The 19 project partners from nine Baltic Sea Region (BSR) countries made district heating (DH) in their municipalities or regions, but also on a broader scale in other regions, more sustainable by integrating low temperature district heating (LTDH) solutions in their energy supply systems. To achieve this goal, the “Low Temperature District Heating for the Baltic Sea Region” (LowTEMP) project raised awareness and know-how among the responsible public and private stakeholders about the necessity to deploy sustainable energy supply systems that allow the use of renewable or unused surplus heat and low temperature heat distribution.
LowTEMP provided district heating stakeholders with know-how and strategic tools on how to plan, finance, install and manage LTDH systems.
The project partners jointly developed a knowledge platform on DH in the BSR, assessed the sustainability effects, analysed business models and funding structures for LTDH, as well as developed a training programme to increase know-how and capacities of responsible stakeholders. In addition, pilot energy strategies have been developed for selected municipalities. Also, project partners performed pilot tests of low temperature DH technologies and measures.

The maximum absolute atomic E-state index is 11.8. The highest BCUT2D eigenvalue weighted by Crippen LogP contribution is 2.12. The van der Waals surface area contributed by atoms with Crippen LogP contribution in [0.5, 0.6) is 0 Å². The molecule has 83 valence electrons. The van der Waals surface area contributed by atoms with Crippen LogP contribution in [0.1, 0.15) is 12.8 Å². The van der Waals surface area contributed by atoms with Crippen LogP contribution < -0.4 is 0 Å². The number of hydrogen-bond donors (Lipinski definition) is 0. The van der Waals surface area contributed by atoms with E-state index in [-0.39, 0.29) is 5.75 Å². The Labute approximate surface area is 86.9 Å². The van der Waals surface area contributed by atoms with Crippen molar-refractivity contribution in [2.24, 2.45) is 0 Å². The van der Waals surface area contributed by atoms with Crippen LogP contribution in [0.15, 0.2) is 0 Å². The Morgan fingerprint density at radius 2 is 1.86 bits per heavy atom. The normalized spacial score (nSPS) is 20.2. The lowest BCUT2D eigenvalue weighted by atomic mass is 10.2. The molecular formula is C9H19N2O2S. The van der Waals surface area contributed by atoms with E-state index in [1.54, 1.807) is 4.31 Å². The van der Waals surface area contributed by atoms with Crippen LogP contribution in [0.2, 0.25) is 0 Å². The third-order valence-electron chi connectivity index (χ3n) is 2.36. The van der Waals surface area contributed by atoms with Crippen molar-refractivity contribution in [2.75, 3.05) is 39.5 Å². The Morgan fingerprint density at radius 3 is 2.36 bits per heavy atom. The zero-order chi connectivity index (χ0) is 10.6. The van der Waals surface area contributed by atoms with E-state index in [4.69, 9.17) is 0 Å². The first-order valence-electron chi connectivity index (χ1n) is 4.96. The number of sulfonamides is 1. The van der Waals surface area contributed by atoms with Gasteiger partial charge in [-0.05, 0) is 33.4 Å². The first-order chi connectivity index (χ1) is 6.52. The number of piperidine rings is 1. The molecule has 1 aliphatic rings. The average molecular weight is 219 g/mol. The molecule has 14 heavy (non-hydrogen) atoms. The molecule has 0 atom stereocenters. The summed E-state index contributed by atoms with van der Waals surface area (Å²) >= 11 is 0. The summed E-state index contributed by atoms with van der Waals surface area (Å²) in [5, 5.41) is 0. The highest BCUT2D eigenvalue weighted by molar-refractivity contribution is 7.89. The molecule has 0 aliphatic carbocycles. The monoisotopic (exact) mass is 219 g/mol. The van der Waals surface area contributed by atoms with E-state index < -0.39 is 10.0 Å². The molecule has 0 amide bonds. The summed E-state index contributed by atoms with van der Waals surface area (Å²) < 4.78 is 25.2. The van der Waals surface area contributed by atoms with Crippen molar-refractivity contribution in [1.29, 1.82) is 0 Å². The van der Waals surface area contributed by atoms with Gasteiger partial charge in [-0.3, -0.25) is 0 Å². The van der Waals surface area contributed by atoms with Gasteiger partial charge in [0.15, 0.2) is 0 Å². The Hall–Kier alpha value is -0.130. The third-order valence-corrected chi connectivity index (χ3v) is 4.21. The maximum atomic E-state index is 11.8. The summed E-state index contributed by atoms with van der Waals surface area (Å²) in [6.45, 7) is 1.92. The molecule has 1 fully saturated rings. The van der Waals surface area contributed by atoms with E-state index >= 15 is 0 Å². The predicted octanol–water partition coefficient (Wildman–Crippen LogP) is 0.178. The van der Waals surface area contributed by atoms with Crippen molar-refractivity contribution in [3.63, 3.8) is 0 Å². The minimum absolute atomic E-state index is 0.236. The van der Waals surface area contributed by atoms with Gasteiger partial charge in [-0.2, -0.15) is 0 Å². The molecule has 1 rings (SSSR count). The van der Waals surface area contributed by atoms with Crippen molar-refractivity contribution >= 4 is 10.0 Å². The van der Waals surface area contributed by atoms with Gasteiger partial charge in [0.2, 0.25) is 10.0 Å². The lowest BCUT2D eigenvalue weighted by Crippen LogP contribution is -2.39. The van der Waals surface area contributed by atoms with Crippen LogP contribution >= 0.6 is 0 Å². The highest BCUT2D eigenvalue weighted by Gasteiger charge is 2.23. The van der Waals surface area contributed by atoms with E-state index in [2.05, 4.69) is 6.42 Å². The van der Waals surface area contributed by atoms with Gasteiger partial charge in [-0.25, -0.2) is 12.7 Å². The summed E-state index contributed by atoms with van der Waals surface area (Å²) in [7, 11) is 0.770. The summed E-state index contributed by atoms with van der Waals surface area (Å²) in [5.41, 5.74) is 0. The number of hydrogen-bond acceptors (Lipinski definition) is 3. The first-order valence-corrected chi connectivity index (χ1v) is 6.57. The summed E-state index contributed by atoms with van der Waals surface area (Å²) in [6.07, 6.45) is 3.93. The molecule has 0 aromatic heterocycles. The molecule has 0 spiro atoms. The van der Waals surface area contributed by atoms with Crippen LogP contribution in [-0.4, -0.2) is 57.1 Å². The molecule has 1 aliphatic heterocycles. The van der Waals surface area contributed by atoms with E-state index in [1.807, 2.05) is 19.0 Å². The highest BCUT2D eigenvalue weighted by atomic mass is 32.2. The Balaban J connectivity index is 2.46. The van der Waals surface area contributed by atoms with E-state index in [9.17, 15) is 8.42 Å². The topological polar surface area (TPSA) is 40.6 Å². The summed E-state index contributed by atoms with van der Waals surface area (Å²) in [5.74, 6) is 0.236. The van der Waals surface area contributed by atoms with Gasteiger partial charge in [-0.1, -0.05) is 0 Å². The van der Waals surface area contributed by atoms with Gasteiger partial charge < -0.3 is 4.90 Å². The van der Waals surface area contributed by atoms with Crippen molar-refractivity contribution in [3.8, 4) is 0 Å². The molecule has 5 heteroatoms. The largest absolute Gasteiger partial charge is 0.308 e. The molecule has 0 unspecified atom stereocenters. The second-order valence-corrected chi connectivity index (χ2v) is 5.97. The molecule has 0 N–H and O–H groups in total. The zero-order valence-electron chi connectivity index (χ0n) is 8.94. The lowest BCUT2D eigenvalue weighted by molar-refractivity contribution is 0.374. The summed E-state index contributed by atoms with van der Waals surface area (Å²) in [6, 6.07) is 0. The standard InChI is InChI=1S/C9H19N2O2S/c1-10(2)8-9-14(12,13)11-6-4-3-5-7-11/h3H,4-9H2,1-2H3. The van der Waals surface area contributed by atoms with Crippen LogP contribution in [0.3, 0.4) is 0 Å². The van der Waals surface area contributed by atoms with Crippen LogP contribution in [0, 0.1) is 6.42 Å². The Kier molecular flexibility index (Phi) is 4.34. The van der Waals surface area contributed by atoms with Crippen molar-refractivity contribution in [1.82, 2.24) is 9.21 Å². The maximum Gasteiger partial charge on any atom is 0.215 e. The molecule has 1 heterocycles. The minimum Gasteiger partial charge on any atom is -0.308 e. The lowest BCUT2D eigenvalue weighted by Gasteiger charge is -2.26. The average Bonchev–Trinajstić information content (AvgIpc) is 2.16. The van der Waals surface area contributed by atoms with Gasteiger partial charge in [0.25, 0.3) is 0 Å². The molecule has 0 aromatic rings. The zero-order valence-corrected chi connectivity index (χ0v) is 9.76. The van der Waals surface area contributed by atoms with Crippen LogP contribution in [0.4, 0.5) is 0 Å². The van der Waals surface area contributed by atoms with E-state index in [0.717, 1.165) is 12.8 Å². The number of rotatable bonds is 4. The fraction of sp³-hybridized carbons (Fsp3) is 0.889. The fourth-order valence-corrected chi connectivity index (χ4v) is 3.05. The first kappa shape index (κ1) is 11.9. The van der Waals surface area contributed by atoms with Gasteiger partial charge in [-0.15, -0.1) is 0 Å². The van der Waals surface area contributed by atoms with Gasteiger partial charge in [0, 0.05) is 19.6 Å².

The energy demand for heating and cooling in Europe and the Baltic Sea Region is responsible for more than one third of the final energy consumption. Thus, the deployment of more efficient and innovative DH technologies is key to a successful energy management in cities and districts. Efficient DH with LTDH technologies offer new possibilities for increased energy efficiency with reduced fossil energy consumption, which will help to achieve the EU targets in reduction of CO2 emissions.
The LowTEMP project promoted smart and future-oriented heating supply technologies using low temperature grid structures. The targets of the project were in line with the objectives of the Energy Efficiency Directive (2012) and complied to the Renewable Energy Directive (2009) and the Energy Performance of Buildings Directive (2010), which require Member States to develop ambitious policies as regards the use of renewable energy sources and energy efficiency in heating and cooling networks.
The project contributed to the aims of the EU2020, by promoting energy efficiency, the use of renewable sources and reducing CO2 emissions, to national and European spatial development policies as well as the EU Strategy for the Baltic Sea Region (EUSBSR).